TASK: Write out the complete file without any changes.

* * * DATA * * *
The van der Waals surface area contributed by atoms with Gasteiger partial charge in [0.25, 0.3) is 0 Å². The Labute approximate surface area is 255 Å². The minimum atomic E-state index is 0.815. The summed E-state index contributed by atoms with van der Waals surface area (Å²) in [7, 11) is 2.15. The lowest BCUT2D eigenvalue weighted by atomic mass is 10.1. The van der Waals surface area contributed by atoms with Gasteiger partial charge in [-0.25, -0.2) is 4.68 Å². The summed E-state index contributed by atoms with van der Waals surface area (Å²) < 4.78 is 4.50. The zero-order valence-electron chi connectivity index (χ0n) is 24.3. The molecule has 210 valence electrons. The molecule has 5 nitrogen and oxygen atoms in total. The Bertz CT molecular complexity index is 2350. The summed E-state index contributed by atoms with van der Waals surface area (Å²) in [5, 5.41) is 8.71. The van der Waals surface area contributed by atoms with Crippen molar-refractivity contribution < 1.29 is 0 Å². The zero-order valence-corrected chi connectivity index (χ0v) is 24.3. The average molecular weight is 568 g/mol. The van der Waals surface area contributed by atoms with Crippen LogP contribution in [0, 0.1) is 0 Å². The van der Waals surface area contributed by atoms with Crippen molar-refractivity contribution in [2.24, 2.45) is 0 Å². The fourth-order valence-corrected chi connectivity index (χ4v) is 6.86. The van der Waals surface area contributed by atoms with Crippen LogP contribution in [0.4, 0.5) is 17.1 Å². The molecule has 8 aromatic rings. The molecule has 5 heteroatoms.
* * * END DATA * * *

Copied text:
The van der Waals surface area contributed by atoms with Gasteiger partial charge in [0.25, 0.3) is 0 Å². The Labute approximate surface area is 255 Å². The minimum atomic E-state index is 0.815. The summed E-state index contributed by atoms with van der Waals surface area (Å²) in [7, 11) is 2.15. The lowest BCUT2D eigenvalue weighted by atomic mass is 10.1. The van der Waals surface area contributed by atoms with Gasteiger partial charge in [-0.25, -0.2) is 4.68 Å². The summed E-state index contributed by atoms with van der Waals surface area (Å²) < 4.78 is 4.50. The zero-order valence-electron chi connectivity index (χ0n) is 24.3. The molecule has 210 valence electrons. The molecule has 5 nitrogen and oxygen atoms in total. The Bertz CT molecular complexity index is 2350. The summed E-state index contributed by atoms with van der Waals surface area (Å²) in [5, 5.41) is 8.71. The van der Waals surface area contributed by atoms with Crippen molar-refractivity contribution < 1.29 is 0 Å². The zero-order valence-corrected chi connectivity index (χ0v) is 24.3. The average molecular weight is 568 g/mol. The van der Waals surface area contributed by atoms with Crippen LogP contribution in [0, 0.1) is 0 Å². The van der Waals surface area contributed by atoms with Crippen molar-refractivity contribution in [2.24, 2.45) is 0 Å². The fourth-order valence-corrected chi connectivity index (χ4v) is 6.86. The van der Waals surface area contributed by atoms with Crippen LogP contribution in [0.4, 0.5) is 17.1 Å². The molecule has 8 aromatic rings. The molecule has 5 heteroatoms.